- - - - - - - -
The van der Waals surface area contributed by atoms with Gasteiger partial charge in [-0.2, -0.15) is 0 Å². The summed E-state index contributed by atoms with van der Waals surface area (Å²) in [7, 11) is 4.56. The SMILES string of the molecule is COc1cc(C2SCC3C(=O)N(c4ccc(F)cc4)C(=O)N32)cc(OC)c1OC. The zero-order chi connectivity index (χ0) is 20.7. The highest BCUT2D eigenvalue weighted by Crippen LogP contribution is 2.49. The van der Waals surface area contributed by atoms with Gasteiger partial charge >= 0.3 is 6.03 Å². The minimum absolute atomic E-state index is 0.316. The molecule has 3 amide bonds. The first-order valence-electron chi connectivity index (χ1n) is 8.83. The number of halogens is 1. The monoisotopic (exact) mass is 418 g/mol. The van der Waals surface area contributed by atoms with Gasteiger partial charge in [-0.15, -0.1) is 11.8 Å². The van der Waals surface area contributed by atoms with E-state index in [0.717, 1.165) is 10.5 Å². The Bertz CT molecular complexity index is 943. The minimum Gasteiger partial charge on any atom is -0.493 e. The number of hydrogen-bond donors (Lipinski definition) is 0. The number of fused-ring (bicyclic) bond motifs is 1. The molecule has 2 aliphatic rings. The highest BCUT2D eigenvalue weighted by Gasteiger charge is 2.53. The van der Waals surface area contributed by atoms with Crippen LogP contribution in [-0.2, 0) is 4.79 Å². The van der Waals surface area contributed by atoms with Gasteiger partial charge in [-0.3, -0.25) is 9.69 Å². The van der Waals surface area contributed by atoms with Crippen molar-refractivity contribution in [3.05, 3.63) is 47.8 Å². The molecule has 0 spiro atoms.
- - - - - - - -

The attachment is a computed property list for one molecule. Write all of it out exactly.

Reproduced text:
The van der Waals surface area contributed by atoms with Gasteiger partial charge in [-0.2, -0.15) is 0 Å². The summed E-state index contributed by atoms with van der Waals surface area (Å²) in [7, 11) is 4.56. The SMILES string of the molecule is COc1cc(C2SCC3C(=O)N(c4ccc(F)cc4)C(=O)N32)cc(OC)c1OC. The zero-order chi connectivity index (χ0) is 20.7. The highest BCUT2D eigenvalue weighted by Crippen LogP contribution is 2.49. The van der Waals surface area contributed by atoms with Gasteiger partial charge >= 0.3 is 6.03 Å². The minimum absolute atomic E-state index is 0.316. The molecule has 3 amide bonds. The first-order valence-electron chi connectivity index (χ1n) is 8.83. The number of halogens is 1. The monoisotopic (exact) mass is 418 g/mol. The van der Waals surface area contributed by atoms with Gasteiger partial charge in [-0.15, -0.1) is 11.8 Å². The van der Waals surface area contributed by atoms with E-state index in [0.717, 1.165) is 10.5 Å². The Bertz CT molecular complexity index is 943. The minimum Gasteiger partial charge on any atom is -0.493 e. The number of hydrogen-bond donors (Lipinski definition) is 0. The number of fused-ring (bicyclic) bond motifs is 1. The molecule has 2 aliphatic rings. The highest BCUT2D eigenvalue weighted by Gasteiger charge is 2.53. The van der Waals surface area contributed by atoms with Crippen LogP contribution in [-0.2, 0) is 4.79 Å². The van der Waals surface area contributed by atoms with Gasteiger partial charge in [-0.3, -0.25) is 9.69 Å². The van der Waals surface area contributed by atoms with Crippen molar-refractivity contribution in [3.05, 3.63) is 47.8 Å². The molecule has 0 spiro atoms.